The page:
FAFSA issues continue, new elementary schools coming, students must retake ACT and more

Around the state: Some Volusia County students will have to retake the ACT exam, new elementary schools are being added in Marion, FAFSA woes are continuing nationwide and districts are addressing the new start times for schools for 2026. Here are details about those stories and other developments from the state’s districts, private schools, and colleges and universities:

Broward: Vice President Kamala Harris on Saturday toured Marjory Stoneman Douglas High School, the site of a 2018 mass shooting. NBC Miami. U.S. News & World Report. South Florida Sun-Sentinel.

Hillsborough: Students in this county got a taste of something fresh from Florida in their school lunches late last week. The district’s Student Nutrition Services planned a meal sourced totally from the state’s growers, producers and manufacturers, calling it “Florida Food Day.” ABC Action News. 

Escambia: A rise in private school enrollment has been spotted in this county due to the state’s voucher program. However, some parents say the voucher program is overcrowding the system. WEAR.

Volusia: Some students at DeLand High will have to retake their ACT exam next month due to a scheduling error, school officials say. The test was taken outside of the testing window. “The school extends their apologies to students and families for the error and is committed to ensuring a seamless testing experience going forward,” a spokesperson for the district said.  WKMG. Daytona Beach News-Journal.

Marion: To assist with overcrowding, school board members here are adding two new elementary schools. They have not yet been named, but are set to open for the 2025-26 school year and will seat 1,700 students combined. WCJB.

Columbia: A private school owner is accused of misappropriating state program funds meant for her academy, authorities say. The owner of Touch by an Angel Learning Academy in Lake City was charged after deputies say she stole more than $1 million in state funding designated for her school. Miami Herald. WCJB.

FAFSA woes: An overhaul of the Free Application for Federal Student Aid, or FAFSA, has caused delays in the process that determines how much money students can get to pay for college. That has prompted some colleges and universities to push back enrollment deadlines as they wait for the FAFSA data needed to determine financial aid packages for students. That includes grants, scholarships, loans and work-study funds. On Friday, the Education Department announced an error in its calculations for federal student aid that will result in delays for as many as 200,000 applicants. WUSF. NPR. Associated Press. NBC Miami.

Start times: Volunteer advisers to the school system in Polk County will host five town hall meetings across the county to share information and gather feedback on a new state law that mandates Florida school districts change their school start times. A 2023 state law requires that high schools start their day no earlier than 8:30 a.m., and middle schools no earlier than 8 a.m. Changes begin on July 1, 2026. The issue is a little more complicated in districts such as Indian River County, whose public high schools now begin at 7:05 a.m. TC Palm. Lakeland Ledger.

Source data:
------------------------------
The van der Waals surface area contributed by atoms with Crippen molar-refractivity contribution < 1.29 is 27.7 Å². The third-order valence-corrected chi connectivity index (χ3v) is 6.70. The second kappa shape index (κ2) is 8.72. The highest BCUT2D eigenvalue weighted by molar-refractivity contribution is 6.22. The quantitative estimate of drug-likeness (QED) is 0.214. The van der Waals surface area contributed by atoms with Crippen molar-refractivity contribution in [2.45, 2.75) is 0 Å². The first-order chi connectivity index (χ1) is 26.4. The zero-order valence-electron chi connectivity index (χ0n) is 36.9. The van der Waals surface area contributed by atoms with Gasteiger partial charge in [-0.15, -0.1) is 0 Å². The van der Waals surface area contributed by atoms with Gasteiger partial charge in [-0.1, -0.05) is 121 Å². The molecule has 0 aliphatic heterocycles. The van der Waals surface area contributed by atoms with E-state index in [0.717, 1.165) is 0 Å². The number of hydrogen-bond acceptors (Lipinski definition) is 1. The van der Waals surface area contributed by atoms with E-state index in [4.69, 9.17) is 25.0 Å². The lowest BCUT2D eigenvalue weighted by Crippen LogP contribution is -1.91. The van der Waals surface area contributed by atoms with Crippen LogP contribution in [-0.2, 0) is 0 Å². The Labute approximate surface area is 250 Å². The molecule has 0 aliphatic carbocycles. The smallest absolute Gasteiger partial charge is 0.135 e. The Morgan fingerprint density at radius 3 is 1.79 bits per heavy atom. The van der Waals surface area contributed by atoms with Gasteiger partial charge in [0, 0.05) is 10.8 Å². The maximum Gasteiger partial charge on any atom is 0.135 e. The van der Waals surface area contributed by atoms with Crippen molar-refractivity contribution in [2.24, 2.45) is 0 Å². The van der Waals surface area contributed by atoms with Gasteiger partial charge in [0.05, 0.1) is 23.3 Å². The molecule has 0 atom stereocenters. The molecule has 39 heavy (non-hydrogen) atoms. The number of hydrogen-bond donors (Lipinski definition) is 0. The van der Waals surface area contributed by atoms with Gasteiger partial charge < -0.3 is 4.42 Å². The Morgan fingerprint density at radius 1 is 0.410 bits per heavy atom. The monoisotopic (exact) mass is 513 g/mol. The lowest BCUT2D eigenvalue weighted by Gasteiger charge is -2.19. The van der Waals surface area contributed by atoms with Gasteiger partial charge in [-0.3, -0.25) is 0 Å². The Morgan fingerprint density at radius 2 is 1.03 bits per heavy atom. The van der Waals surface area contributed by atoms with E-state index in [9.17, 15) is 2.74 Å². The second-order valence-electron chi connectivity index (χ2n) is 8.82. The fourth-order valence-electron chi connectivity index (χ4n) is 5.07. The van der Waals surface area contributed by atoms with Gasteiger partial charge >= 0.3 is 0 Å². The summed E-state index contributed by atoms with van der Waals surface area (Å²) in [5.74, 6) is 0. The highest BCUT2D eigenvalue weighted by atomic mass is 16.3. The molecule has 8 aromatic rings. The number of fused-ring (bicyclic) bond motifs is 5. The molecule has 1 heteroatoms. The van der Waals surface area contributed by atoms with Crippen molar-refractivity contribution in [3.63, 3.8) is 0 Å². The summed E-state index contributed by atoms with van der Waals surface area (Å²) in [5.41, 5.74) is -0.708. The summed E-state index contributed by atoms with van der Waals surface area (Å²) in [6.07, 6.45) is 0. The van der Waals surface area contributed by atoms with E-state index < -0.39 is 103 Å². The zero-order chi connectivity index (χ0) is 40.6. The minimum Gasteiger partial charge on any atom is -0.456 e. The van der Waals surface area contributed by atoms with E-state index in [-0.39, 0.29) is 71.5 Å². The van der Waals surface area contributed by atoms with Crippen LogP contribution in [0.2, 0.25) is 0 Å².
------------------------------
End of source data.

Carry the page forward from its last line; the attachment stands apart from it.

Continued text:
Solar eclipse: The 2024 solar eclipse is a few weeks away, and the United States won’t see another one until 2044. Even so, Florida kids still have to attend school since calendars don’t list Monday, April 8 as a day off. WTSP.

Hoax spotting: Some high schools are teaching students to spot digital hoaxes. NPR.

Colleges and university news: About $1.1 million is on the line for New College of Florida as President Richard Corcoran is slated to present a “student success plan monitoring report” to state university system officials after the institution lost out on about $2 million in potential performance-based funding. Corcoran will present the report during a meeting Tuesday of the Budget and Finance Committee of the university system’s Board of Governors.  WMNF.  Meanwhile, some residents have expressed concern over the expansion of New College of Florida. WWSB.  Gov. Ron DeSantis signed legislation last year threatening to decertify unions if less than 60% of bargaining unit members paid dues. The law also required that employees who want to join unions sign “membership authorization forms” that show the names, salaries and other compensation, “including reimbursements,” paid to the union’s five highest-compensated employees. Inside Higher Ed. State education officials this week are slated to approve a proposed rule that would require the state’s public colleges and universities to have supplies of emergency opioid antagonists such as naloxone in dormitories and residence halls. The proposal stems from a 2023 bill approved by the state Legislature and Gov. Ron DeSantis.  WGCU. The University of Florida recently announced it will adopt an Early Action plan for potential first-year students on its applications — starting this year. Students who submit applications and other required materials by Nov. 1 will be notified of their admission status on Jan. 24, 2025. The Gainesville Sun.

Opinions on schools: Since the book challenges began last year, Florida schools have led the nation in pulling materials off their shelves, according to PEN America, a nonprofit that advocates for freedom of speech.   Tampa Bay Times editorial board. The Florida government’s harmful actions have been well-documented by numerous organizations and scholars, and include: the hostile takeover of New College; defunding of diversity, equity and inclusion (DEI) programs; bullying of students and educators supportive of LGBTQ+ people; and attacking the academic fields of sociology and women’s and gender studies. William F. Felice, Tampa Bay Times.

Avatar photo

BY Camille Knox

Leave a Reply

Your email address will not be published. Required fields are marked *